Thirdly, the panelists discussed their awareness of what we depend on to live a safe and comfortable life. Reverend Wolter pointed out the importance of financial security, technology, and healthcare in particular. He stressed that it is easy for a person to complain about smaller inconveniences caused by COVID-19, but it is essential to look beyond these grievances and recognize the privileges of insurance, electricity, and family that we might otherwise take for granted. He underlined the social importance of recognizing racial and socioeconomic privilege especially in light of those who do not have the same advantages as you. Additionally, the dialogue focused on aspects of human society that have improved throughout this time period that we might hope to maintain. For example, Ms. Hussain explained how the decrease in global transportation has had profound benefits in terms of our carbon footprint. The earth has been afforded an opportunity to heal, which she hopes will extend beyond the point that the economy picks up to preCOVID activity levels. Furthermore, Professor Rifkin spoke about increased social awareness about the oppression experienced by minority communities in the United States, especially through issues such as vaccine distribution and general disparities in our healthcare system. Racial, ethnic, and gender discrimination has existed long before the COVID-19 virus, but the conditions of the pandemic has certainly brought these issues to greater attention. Participants expressed hope for an enhanced commitment to confronting this hatred as the pandemic comes to a close. Finally, the discussion closed by steering the conversation back towards a central IFI theme: the impact on connection to faith communities. Reverend Wolter pointed out how his church’s soup kitchen initiatives have witnessed fewer participants as the pandemic has progressed. Ms. Hussein highlighted that mosques have also capped attendance of Islamic prayer in congregation. Professor Rifkin expressed how much he misses being in his community’s holy space. Yet everyone acknowledged the importance of public health and learning to balance the importance of religious commitment and personal safety. People are learning how to be selfless and how to put the health of the community before themselves.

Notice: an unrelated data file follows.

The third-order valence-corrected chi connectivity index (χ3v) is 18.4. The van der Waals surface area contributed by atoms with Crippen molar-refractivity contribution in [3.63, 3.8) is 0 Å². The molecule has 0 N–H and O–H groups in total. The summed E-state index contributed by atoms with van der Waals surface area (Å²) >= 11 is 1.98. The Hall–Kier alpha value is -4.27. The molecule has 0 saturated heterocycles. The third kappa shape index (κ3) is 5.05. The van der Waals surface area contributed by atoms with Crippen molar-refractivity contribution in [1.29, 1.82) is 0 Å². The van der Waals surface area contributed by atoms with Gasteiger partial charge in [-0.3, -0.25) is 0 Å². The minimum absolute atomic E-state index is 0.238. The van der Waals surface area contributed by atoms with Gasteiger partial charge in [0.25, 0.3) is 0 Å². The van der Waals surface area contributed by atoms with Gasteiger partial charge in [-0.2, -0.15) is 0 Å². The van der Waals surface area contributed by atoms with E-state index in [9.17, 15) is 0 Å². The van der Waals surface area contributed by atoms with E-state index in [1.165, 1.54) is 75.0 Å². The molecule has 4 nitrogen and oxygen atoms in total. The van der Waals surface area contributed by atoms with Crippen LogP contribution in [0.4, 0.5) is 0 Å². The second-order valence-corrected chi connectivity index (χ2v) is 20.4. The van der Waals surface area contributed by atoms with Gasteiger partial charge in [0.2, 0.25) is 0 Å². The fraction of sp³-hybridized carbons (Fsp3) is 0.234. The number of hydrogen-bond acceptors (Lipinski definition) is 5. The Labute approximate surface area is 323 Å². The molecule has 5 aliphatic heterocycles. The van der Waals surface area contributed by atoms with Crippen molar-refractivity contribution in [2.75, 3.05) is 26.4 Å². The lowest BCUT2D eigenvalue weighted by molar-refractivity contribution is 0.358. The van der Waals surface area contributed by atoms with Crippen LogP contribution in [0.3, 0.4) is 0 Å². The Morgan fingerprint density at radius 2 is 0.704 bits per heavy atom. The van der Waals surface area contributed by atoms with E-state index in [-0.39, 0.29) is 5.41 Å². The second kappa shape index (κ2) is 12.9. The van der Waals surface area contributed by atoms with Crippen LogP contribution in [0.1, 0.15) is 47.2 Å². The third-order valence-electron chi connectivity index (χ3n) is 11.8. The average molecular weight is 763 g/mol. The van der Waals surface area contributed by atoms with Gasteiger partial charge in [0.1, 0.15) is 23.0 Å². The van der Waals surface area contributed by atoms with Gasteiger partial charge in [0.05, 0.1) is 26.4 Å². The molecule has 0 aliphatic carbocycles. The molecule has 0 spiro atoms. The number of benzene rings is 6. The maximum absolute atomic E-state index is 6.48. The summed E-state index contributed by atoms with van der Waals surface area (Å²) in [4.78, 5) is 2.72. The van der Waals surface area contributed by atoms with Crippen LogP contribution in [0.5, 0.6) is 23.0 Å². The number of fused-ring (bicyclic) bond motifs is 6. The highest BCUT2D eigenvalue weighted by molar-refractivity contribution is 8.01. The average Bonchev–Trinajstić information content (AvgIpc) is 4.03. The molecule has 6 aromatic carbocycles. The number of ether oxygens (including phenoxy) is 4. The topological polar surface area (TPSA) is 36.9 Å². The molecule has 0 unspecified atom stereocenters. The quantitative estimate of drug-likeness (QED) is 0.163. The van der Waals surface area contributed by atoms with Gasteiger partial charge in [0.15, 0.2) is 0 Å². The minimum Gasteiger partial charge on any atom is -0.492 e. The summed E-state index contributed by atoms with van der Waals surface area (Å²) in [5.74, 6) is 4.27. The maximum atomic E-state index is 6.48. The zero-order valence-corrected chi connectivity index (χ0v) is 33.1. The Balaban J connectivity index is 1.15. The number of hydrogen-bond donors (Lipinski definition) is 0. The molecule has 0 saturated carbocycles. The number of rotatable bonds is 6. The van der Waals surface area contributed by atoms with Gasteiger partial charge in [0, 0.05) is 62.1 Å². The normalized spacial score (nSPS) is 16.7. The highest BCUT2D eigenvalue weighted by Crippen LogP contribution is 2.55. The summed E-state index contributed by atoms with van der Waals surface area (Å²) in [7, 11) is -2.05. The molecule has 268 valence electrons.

COVID-19 Impact Event Held February 10th
Moderator: Rev. Dwight Wolter

In the popular imagination, the enslavement of human beings by other human beings, a wicked stain on the nation’s soul, is limited to the American South. But a recent webinar sponsored by the Interfaith Institute of Long Island focused on the sad reality that slavery happened right here on Long Island.